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  12. Content creation has become so outrageously expensive that it has left a deep mark on the industry, resulting in less branches in level structure and of course lower playing times (the other consequence is extreme risk-aversion that has killed a lot of the creativity which were once found even in high-budget games).

    But linearity has also warped expectations. There are a lot of gamers who consider choice threatening and paralysing. They prefer a game where they can collect their plot tokens without having to make too many choices - even supposedly easy ones like going left or right at a branch.

    Shifting expectations - a familiar subject. I saw even a very intelligent game theory blogger refer to Deus Ex and Thief, classics of the "immersive sim" FPS subgenre as "hardcore" or "masocore". In 2000, they were not considered hardcore nor extremely hard games. Rather, there has been a change in how a lot of people view their games, and what they want out of them.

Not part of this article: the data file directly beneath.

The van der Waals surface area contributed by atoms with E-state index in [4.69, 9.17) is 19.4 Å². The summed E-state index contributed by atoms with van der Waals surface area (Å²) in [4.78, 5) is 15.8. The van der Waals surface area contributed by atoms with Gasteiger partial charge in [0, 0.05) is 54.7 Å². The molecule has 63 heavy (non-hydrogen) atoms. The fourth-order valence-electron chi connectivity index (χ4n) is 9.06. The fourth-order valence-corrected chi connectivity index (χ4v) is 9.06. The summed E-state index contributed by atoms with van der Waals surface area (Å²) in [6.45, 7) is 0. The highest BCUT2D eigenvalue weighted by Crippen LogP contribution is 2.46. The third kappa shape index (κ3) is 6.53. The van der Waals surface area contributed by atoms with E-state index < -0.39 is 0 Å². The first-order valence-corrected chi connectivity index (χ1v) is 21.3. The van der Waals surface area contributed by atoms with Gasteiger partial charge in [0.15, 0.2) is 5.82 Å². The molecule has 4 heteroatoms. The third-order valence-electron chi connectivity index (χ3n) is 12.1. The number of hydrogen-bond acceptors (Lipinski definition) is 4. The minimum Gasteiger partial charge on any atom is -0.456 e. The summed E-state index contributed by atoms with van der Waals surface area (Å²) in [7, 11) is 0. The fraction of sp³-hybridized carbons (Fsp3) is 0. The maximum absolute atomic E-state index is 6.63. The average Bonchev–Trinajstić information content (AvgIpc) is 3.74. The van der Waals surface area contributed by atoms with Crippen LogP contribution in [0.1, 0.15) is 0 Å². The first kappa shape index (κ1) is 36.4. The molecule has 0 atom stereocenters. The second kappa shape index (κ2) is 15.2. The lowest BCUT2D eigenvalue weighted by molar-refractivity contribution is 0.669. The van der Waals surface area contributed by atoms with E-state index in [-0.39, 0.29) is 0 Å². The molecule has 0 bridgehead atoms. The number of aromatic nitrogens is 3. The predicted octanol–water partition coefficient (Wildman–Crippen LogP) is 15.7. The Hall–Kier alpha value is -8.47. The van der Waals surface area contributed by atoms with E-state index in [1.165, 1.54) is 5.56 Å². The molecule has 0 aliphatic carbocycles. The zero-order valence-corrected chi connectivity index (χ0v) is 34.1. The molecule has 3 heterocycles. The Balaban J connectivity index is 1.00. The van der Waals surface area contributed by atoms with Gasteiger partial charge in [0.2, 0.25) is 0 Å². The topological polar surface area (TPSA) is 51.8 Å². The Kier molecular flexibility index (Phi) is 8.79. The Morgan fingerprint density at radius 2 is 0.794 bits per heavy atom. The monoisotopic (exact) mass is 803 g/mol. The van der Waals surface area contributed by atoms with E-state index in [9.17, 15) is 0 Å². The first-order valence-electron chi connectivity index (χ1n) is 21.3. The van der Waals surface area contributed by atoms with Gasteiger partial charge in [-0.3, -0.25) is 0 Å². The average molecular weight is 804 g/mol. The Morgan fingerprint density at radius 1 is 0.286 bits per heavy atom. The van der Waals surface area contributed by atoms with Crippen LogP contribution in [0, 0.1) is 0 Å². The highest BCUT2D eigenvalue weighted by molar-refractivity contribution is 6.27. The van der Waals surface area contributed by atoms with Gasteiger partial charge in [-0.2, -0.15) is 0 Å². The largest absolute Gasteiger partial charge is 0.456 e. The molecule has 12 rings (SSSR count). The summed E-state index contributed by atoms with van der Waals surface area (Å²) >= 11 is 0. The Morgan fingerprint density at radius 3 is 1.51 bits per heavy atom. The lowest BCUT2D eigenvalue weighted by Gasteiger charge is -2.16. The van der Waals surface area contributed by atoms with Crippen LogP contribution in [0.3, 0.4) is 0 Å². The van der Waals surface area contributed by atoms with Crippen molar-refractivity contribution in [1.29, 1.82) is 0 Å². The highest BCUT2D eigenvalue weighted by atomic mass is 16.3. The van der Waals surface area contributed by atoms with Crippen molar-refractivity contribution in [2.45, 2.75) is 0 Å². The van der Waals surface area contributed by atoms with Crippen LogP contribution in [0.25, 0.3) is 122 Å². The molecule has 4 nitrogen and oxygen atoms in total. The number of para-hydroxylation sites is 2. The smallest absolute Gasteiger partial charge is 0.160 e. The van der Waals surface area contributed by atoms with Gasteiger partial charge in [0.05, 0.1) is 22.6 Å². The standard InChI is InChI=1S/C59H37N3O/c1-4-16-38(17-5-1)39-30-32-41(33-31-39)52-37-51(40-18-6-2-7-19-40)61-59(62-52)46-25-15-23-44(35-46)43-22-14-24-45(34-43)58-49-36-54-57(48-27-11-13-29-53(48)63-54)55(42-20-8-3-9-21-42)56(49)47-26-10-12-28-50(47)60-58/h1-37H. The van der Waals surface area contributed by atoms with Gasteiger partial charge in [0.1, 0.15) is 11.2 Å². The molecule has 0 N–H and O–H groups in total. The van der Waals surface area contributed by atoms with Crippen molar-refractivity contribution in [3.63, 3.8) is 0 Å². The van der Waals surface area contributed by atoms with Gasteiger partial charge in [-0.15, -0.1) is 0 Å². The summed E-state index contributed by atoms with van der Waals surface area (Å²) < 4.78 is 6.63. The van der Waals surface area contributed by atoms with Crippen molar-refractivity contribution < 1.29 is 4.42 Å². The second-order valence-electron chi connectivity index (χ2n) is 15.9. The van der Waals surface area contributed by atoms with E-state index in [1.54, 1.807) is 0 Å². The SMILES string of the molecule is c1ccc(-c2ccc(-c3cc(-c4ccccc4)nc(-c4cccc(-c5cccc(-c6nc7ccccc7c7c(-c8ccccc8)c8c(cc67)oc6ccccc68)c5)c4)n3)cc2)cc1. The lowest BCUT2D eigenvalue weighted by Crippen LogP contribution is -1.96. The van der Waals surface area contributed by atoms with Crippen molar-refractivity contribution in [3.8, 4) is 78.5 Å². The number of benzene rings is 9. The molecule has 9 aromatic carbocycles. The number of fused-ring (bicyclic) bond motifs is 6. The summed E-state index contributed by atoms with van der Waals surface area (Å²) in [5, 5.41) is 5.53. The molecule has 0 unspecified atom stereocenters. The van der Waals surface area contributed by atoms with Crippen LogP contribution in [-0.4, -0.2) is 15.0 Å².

It is a fascinating thing to look at, and in a way, not at all irrelevant to us. It is applicable. In fact, it is very important.

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  13. Could be something else again if the 2010 was the 1993 in profile.

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  14. Video games have been in the creative shallows for quite some time but there are occasional moments of inspiration to be found. From Software’s Demon’s Souls was an amazingly deep work that was considered too hardcore for the American market. Sony passed on it, leaving the game to niche publisher Atlus. It went on to sell almost 500,000 copies, which isn’t much compared to Call of Duty Modern Warfare’s numbers, but still, a real affirmation that the “niche” is a little bigger than people realize.

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  15. I'm often catching myself asking..."so why are we waiting during this cut scene for the mutant bad-ass to crawl out of the pit instead of filling the mutant bad-ass with lead before he can shoot us?"

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  16. @ JDJarvis,

    Because the computer needs time to load game data for the next level.

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  17. I think the point may be an analogy with sandbox, or open-ended adventures, and the more modern adventure path style. The latter is certainly more linear, and it makes you feel as if you have to present the adventure in a specific order of cut scenes in order to get full enjoyment. It's as if you're playing out the writers story, rather than forging one of your own.